SHOWcabinet: Anj Smith

21 Nov30 Dec 2014
Installation View

Anj Smith's paintings do not succumb to easy categorisation. A single golden hair painted minutely, is as likely to appear as a rock face hacked from crude impasto slabs. While the composite elements in her works are not inherently magical or fantastical in themselves, when piled together in sheer layers of paint, they acquire a mystic quality as though extracted from hallucination, intoxication or psychosis. For her SHOWcabinet exhibition, Smith created a wunderkammer spilling with the vestiges, mementos, relics and artefacts that combined to inform her meticulously executed worlds.

Smith's painting Apparatus (2012) marked the centrepiece of the project. Ethereal, androgynous and with rouged lips, her sitter's pallid complexion and soft features are crowded with facial hair, dark eye circles and blue veins. Smith's muse is exquisitely attired and has seemingly constructed an armoured veneer from found debris. Embroidered drapery is ornamented with obscure embellishments that have possibly been sourced from the surrounding wilds. Wriggling beetles and insects were clumsily stitched into place alongside grasses, a jewelled Chanel brooch and a bonzaied corpse flower. Clawing bats nest in the hair amongst feathers, fauna and shells that are lodged precariously into place.

Smith's exhibition featured a wide array of objects that served as a reference point for her work. Nick Knight's monumental Flora portfolio features 15 prints that are representative of the arresting diversity in botany. Richard Dadd's handwritten manuscript The Elimination of a Painter and its Subject-called the Fairy Feller's Master Stroke details the schizophrenic 'spirit' inspiration he received whilst recovering in Bedlam. Plant-inspired relics from Mediterranean temples jostle with androgynous corsetry. 17th century Mughal masterpieces were juxtaposed with a capsule library and glittering figeater beetles fossilised in 70's neon perspex. Detritus, Smith's 2009 Liberty print, also featured, alongside Philip Treacy's intricately hand carved Chinese Garden headdress and Yoshiki Hishinuma's waxed plastic wind coat. Amongst objects lent directly from Smith's studio were grains of Stromboli's black volcanic sand, a skull found on the Isle of Mull and a treasured painting of a monkey.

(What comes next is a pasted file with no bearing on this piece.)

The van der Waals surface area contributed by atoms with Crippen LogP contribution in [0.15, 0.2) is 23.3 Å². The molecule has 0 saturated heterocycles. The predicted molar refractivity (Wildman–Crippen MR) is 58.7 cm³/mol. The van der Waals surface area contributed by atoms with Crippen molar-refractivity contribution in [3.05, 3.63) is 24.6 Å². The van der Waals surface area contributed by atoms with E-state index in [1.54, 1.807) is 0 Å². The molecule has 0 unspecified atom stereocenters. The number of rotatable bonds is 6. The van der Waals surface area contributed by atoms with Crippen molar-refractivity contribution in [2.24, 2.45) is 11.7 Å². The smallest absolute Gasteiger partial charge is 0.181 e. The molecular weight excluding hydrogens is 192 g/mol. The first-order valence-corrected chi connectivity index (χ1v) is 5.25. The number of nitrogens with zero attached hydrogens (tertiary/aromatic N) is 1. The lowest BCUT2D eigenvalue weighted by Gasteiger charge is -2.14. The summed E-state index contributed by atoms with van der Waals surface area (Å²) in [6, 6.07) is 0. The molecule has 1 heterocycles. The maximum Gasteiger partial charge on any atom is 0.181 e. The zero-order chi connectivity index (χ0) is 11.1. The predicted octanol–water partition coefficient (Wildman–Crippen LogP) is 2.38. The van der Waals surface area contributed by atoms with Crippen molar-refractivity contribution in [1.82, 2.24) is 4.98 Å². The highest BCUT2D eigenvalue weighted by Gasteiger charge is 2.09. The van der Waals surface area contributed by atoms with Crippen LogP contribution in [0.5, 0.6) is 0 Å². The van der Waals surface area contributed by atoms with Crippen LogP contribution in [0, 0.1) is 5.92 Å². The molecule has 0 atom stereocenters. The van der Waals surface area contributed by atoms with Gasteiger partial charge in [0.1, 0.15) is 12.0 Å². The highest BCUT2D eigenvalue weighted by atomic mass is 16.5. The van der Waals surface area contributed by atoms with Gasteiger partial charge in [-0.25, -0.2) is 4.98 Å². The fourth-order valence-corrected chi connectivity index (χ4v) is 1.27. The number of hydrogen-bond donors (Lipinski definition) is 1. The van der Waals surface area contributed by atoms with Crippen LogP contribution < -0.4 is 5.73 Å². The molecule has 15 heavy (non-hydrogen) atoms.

Smith also released a limited edition etching to coincide with the opening of the show.

Artists featured in the show include Anj Smith, Christopher Orr, Duncan Cheetham, Louis Wain, Maison Moginot, Nick Knight, Philip Treacy, Richard Dadd, Yoshiki Hishinuma.

Special thanks to Amrita Jhaveri, Bethlem Museum of the Mind and the Bethlem Art and History Collections Trust, Daphne Guinness, Fardokht Khorsandjamal, Hauser & Wirth, Honor Art, the Isabella Blow Foundation, Fossils London, Les Couilles du Chien, London Taxidermy, Milk Concept Boutique, Prahlad Bubbar, Rupert Wace Gallery, The Society Club

Previous Exhibitions

In Your Face

01 December — 09 March 2012
'I think there are things that need to be changed about this world. And the first time I started becoming excited by art it was the art of propaganda: the idea of photography with a message, photography that was saying something...'


08 May — 19 June 2010
In tandem with the physical exhibition, broadcast performances by Judy Blame, Edward Griffiths and Gareth Pugh from the LiveStudio in Bruton place.


26 June — 14 August 2010
The use of abject imagery in art and fashion can be traced throughout history. The Dadaists were of course enthralled with transgression and taboo but since well before the Renaissance, painters expressed a fascination with blood.
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